Composer John Eaton once said, “Of course, in opera, you involve the audience so much with action and with what’s happening on stage, that the music is the center of the action.” I have recently come to believe this to be quite true. The world of Opera was once unknown to my musical enthusiastic self. But, alas I accepted the challenge and lived to tell the tale.

To put it bluntly, I love Musical Theater. Any type will do. From the older classics such as Guys and Dolls, to the newer sensation Avenue Q, they never fail to thrill my soul. As a child, I remember the excitement I felt when watching the Broadway performance of Cats. The way they moved, danced, and created music with their characters amazed me. I wanted to do that. I wanted to create that sort of beauty. And I did just that; not necessarily on Broadway, but in my own home town. I enjoyed bringing to life such colorful characters as Ado Annie and Lina Lamont and such memorable characters as Marion Paroo and the (Joseph’s amazing…) Narrator over the years. You could say that musical theater is definitely in my blood. But what about the other side of music?

This past January I began rehearsing for the Opera entitled Gondoliers. To be quite honest, I was incredibly nervous. I had never been classically trained, nor did I even feel my “character” voice would match up with the Operetta style. Nevertheless, I began to memorize the music about 3 weeks before our first rehearsal in January. When the first read through took place, I was pleasantly surprised by the show’s material. It had smart humor, romance, and lovable characters. The only thing that I was worried about was learning the correct style of singing for this performance. I admit I am no where close to mastering this skill now that we have finished, but I do know that my eyes have been opened to new sounds that I thought my vocal cords could never produce. I was very use to my belting style and horizontally shaped vowels. What I had to learn was to find my placement in my larynx and shape my vowels in a vertical shape. Wow, what a difference that made to my vocal sound. It had a more mature and even stronger tone. This style even improved my musical theater belt. My range has significantly improved as well as my support.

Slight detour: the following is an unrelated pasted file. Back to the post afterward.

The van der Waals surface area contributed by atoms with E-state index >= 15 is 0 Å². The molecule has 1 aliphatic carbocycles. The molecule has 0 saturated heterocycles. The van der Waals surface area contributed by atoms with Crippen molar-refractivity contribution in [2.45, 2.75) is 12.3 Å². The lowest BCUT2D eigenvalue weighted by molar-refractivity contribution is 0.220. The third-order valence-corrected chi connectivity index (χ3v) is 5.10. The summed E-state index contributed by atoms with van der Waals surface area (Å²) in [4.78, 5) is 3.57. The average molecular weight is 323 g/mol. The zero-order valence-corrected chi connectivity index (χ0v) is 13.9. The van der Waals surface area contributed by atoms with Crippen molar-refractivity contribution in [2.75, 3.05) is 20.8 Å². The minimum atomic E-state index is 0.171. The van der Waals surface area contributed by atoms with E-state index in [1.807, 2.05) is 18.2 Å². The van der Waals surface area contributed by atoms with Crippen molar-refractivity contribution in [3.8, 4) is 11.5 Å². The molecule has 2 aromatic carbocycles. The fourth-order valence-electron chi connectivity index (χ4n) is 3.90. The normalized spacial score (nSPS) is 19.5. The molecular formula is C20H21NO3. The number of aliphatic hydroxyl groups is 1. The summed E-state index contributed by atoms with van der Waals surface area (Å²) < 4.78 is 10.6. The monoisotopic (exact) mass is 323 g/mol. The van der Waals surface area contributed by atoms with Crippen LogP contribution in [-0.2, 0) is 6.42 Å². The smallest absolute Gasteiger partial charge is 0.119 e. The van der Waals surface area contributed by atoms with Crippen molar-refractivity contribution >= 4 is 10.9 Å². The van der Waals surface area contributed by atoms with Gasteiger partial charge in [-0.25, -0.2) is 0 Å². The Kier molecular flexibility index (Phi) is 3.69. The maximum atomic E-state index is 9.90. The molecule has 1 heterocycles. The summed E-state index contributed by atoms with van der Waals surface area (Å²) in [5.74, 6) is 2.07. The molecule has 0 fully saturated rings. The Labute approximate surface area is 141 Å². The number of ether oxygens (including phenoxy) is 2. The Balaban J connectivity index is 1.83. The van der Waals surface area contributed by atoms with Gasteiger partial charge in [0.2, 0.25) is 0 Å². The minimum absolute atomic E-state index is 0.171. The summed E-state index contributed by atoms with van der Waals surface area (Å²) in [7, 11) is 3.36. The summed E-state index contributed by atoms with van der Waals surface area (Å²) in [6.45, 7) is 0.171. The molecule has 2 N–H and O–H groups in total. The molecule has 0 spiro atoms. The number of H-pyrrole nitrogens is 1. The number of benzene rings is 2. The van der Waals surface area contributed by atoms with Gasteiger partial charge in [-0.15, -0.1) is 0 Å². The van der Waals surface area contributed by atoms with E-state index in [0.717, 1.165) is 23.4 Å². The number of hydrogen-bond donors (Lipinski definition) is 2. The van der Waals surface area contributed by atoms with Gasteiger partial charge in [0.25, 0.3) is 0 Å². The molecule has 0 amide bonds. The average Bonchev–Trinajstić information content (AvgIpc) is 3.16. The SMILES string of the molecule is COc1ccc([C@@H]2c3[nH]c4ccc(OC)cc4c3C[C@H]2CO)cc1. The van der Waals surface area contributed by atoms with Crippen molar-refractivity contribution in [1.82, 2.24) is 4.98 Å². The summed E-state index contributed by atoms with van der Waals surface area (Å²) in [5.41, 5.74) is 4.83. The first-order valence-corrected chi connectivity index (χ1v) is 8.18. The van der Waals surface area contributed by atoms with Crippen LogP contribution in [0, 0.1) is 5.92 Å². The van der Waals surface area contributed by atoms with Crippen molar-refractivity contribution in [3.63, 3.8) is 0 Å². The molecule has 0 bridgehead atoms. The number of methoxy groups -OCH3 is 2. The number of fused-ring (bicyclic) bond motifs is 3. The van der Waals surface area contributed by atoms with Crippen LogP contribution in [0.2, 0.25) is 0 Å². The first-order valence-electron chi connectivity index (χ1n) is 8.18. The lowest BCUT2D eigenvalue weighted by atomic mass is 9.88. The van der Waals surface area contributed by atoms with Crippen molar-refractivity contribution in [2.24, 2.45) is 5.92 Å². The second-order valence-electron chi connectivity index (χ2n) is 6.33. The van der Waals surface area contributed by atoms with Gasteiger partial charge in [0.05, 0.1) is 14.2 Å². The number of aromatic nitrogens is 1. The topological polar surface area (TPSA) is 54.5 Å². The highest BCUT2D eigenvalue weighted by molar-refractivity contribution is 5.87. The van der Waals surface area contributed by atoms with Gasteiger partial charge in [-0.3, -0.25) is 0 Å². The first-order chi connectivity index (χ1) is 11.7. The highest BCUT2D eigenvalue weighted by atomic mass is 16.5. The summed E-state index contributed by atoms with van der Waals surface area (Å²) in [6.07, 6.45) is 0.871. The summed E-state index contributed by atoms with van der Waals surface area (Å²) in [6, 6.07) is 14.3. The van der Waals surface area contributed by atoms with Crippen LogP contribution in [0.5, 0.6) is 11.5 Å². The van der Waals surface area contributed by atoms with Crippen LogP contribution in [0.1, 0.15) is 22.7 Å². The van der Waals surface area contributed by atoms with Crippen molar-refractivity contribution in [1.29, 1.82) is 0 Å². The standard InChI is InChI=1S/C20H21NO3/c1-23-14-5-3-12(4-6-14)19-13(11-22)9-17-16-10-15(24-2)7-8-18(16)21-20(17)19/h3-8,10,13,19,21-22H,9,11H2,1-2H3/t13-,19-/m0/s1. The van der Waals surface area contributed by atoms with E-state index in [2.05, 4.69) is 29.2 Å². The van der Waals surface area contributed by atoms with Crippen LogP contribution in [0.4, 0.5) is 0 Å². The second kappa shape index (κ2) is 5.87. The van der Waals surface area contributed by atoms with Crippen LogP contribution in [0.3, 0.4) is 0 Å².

After many vocal rehearsals, i felt prepared to approach the stage. My character’s name was Tessa. She was a fun, ditsy girl whose puppy-love was a bit obnoxious at times. Tessa was not too difficult to portray during speech, but in song it took a few tries to really get her character to come through the classical style of singing. This was something that was quite different than musical theater. I was very use to forming my singing style to the character not really minding how funny it sounded as long as it was purely the character being portrayed. But, to make the character fit into my style of singing was a bit more difficult, but achievable.

As we closed Gondoliers, I felt a new level of appreciation for music had opened for me. Musical Theater involves music, but it is not the main theme. Opera revolves around the music. You must be able to convey a full story solely by your music. Ed Gardner said “Opera is when a guy gets stabbed in the back and, instead of bleeding, he sings.” I would encourage anyone with the same musical love as I, to involve yourself with an opera of some sort. There is so much that can be learned from it that will improve any musical love you have and even help to round out a character’s role. I feel that Kristin Chenoweth, one whom I feel has really grasped the concept of both musical and classical styles, would be the perfect way to conclude. “I’m constantly learning, and that is the greatest gift of life in my opinion – to always be learning and growing.”

Jen Ehrlich